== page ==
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Katrina Turner (New Mexico ‘13) with her 7th grade students at Sanders Middle School in Sanders, Arizona.

Meaningful, sustainable systems change requires the focus of leaders who are rooted in their local culture, who are familiar with the challenges and opportunities, and who believe in the potential of all children.

How Change Happens

The educational challenges our country faces are deeply rooted. Solving them will take many interventions from many directions over a prolonged period of time.

Teach For America’s contribution to the effort is leadership. Our approach draws on historical lessons of what enduring change requires:   

  • Leaders both inside and outside of the system, working to challenge the status quo and demonstrate what’s possible.
  • Those most directly impacted by injustice shaping the effort, alongside others with proximity to the complex issues.
  • A broad and diverse coalition of people united around common purpose and shared values, translating lessons into policy and practice.
Our Model
Our four-part approach starts with finding promising leaders.

1. Finding Promising Leaders

We recruit outstanding and diverse leaders early in their careers and ask them to make a commitment that begins with two years of teaching in a public school, partnering with children and families most impacted by educational inequity.

We seek people who have the values and experiences necessary to expand opportunity and access for children. Among the leadership traits we look for are a deep belief in the potential of every child, a strong record of achievement, and perseverance in the face of challenges.

Since 1990, more than 60,000 extraordinary leaders have joined TFA. They’ve brought energy and imagination into classrooms in rural and urban communities.

Today, half of the corps identify as people of color and half come from low-income backgrounds. More than 1,000 corps members and alumni were themselves taught by a TFA corps member when they were students.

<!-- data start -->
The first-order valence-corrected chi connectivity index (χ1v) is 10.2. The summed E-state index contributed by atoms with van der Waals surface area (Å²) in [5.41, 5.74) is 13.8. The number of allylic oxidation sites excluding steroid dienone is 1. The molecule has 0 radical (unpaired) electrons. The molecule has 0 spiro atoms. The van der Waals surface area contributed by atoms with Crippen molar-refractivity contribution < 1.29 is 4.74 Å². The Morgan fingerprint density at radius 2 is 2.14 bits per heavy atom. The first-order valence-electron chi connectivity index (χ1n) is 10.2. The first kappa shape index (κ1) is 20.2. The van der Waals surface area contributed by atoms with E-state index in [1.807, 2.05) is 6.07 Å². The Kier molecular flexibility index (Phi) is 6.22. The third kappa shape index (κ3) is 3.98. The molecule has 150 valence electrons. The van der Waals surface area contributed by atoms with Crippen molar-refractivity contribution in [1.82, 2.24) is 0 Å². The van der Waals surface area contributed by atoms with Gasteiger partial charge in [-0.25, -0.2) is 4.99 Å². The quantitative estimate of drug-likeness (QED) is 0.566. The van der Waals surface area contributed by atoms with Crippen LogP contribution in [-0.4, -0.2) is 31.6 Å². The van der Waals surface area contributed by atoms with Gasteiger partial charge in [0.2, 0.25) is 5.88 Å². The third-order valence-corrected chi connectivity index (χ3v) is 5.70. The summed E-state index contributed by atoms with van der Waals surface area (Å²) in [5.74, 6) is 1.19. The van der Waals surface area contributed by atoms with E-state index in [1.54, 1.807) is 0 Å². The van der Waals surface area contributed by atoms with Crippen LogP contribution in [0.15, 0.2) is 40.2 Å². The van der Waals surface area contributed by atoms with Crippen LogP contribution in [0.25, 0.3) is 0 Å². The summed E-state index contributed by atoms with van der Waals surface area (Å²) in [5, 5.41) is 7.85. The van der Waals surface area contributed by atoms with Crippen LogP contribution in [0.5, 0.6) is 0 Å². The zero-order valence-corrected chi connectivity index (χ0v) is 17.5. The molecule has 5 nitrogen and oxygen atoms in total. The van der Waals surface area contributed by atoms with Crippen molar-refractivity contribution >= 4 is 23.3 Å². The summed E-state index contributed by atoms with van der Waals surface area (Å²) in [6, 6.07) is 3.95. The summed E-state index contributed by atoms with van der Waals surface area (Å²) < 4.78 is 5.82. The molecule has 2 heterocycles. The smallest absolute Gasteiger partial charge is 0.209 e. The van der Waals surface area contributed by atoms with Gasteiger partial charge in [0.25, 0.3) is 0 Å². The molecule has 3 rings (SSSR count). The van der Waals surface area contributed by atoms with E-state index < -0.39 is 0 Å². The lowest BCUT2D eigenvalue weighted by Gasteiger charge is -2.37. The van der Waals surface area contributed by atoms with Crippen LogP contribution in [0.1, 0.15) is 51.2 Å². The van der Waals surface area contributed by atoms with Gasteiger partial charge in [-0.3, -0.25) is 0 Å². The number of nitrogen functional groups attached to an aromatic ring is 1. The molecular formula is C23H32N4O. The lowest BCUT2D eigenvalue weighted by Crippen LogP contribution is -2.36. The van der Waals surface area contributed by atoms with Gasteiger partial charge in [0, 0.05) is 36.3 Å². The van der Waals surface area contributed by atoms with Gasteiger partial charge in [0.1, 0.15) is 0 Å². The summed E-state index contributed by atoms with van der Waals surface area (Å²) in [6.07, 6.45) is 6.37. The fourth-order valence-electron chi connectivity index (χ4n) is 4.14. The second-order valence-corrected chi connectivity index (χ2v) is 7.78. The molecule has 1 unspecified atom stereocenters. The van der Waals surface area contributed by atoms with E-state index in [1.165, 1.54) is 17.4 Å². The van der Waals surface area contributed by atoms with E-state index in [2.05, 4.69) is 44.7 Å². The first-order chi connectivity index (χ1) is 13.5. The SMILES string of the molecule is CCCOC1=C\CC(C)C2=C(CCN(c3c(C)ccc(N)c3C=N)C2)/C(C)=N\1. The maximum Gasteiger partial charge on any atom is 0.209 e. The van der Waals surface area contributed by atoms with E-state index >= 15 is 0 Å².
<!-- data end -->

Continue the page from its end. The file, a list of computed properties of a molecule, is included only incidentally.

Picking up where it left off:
Juan Jimenez (DFW '12) teaches 3rd grade dual-language (English/Spanish) at Maude Logan Elementary in Fort Worth, TX
© Photo Jean-Christian Bourcart Since 1990, more than 60,000 extraordinary leaders have joined TFA.

2. Supporting Educators in Classrooms

We develop teachers who go beyond traditional expectations to advance students’ academic and personal growth, while helping to strengthen their schools.

In partnership with schools, local universities, other organizations, and businesses in the communities where we work, we provide corps members with initial training, ongoing professional development, and access to an unparalleled resource and support network.

Today, more than 7,000 corps members reach more than 400,000 students in 2,500 schools across America. They teach all grade levels and subject areas.

TFA is the among the largest and most diverse sources of educators serving schools in low-income communities, and among the largest sources of STEM teachers.

Aisha Dennis

Aisha Dennis

Metro Atlanta '08

Attorney

Federal Public Defender of the Northern District of Texas

TFA prepared Aisha to be a successful attorney. The experience gave her a deep connection to high-needs communities, taught her how to build relationships, and made her a better advocate.

Beth Schmidt

Beth Schmidt

Los Angeles '07

Founder and Executive Chairman